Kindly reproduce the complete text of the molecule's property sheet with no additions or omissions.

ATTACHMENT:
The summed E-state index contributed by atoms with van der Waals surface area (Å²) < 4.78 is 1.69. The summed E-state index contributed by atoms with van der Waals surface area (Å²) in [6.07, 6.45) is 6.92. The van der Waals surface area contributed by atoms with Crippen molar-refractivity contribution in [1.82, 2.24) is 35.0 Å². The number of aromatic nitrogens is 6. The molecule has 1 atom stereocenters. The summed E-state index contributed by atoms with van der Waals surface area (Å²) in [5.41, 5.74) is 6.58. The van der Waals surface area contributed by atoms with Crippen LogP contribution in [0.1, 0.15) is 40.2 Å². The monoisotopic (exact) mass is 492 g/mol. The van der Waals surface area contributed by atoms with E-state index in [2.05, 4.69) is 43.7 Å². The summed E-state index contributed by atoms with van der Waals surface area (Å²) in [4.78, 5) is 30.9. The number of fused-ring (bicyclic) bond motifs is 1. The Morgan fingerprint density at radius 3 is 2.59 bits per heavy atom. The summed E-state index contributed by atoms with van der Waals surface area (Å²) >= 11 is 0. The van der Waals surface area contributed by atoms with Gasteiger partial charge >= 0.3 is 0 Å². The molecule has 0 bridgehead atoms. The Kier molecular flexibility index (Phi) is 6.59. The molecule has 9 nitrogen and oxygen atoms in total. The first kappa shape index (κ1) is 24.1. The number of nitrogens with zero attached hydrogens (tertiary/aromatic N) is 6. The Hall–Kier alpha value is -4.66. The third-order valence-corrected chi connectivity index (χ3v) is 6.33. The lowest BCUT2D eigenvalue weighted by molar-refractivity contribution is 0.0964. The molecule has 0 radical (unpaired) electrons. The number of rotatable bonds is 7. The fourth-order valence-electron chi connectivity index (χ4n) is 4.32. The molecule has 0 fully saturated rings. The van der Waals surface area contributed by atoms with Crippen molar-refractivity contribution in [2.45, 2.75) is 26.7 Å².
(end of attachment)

The summed E-state index contributed by atoms with van der Waals surface area (Å²) < 4.78 is 1.69. The summed E-state index contributed by atoms with van der Waals surface area (Å²) in [6.07, 6.45) is 6.92. The van der Waals surface area contributed by atoms with Crippen molar-refractivity contribution in [1.82, 2.24) is 35.0 Å². The number of aromatic nitrogens is 6. The molecule has 1 atom stereocenters. The summed E-state index contributed by atoms with van der Waals surface area (Å²) in [5.41, 5.74) is 6.58. The van der Waals surface area contributed by atoms with Crippen LogP contribution in [0.1, 0.15) is 40.2 Å². The monoisotopic (exact) mass is 492 g/mol. The van der Waals surface area contributed by atoms with E-state index in [2.05, 4.69) is 43.7 Å². The summed E-state index contributed by atoms with van der Waals surface area (Å²) in [4.78, 5) is 30.9. The number of fused-ring (bicyclic) bond motifs is 1. The Morgan fingerprint density at radius 3 is 2.59 bits per heavy atom. The summed E-state index contributed by atoms with van der Waals surface area (Å²) >= 11 is 0. The van der Waals surface area contributed by atoms with Gasteiger partial charge >= 0.3 is 0 Å². The molecule has 0 bridgehead atoms. The Kier molecular flexibility index (Phi) is 6.59. The molecule has 9 nitrogen and oxygen atoms in total. The first kappa shape index (κ1) is 24.1. The number of nitrogens with zero attached hydrogens (tertiary/aromatic N) is 6. The Hall–Kier alpha value is -4.66. The third-order valence-corrected chi connectivity index (χ3v) is 6.33. The lowest BCUT2D eigenvalue weighted by molar-refractivity contribution is 0.0964. The molecule has 0 radical (unpaired) electrons. The number of rotatable bonds is 7. The fourth-order valence-electron chi connectivity index (χ4n) is 4.32. The molecule has 0 fully saturated rings. The van der Waals surface area contributed by atoms with Crippen molar-refractivity contribution in [2.45, 2.75) is 26.7 Å².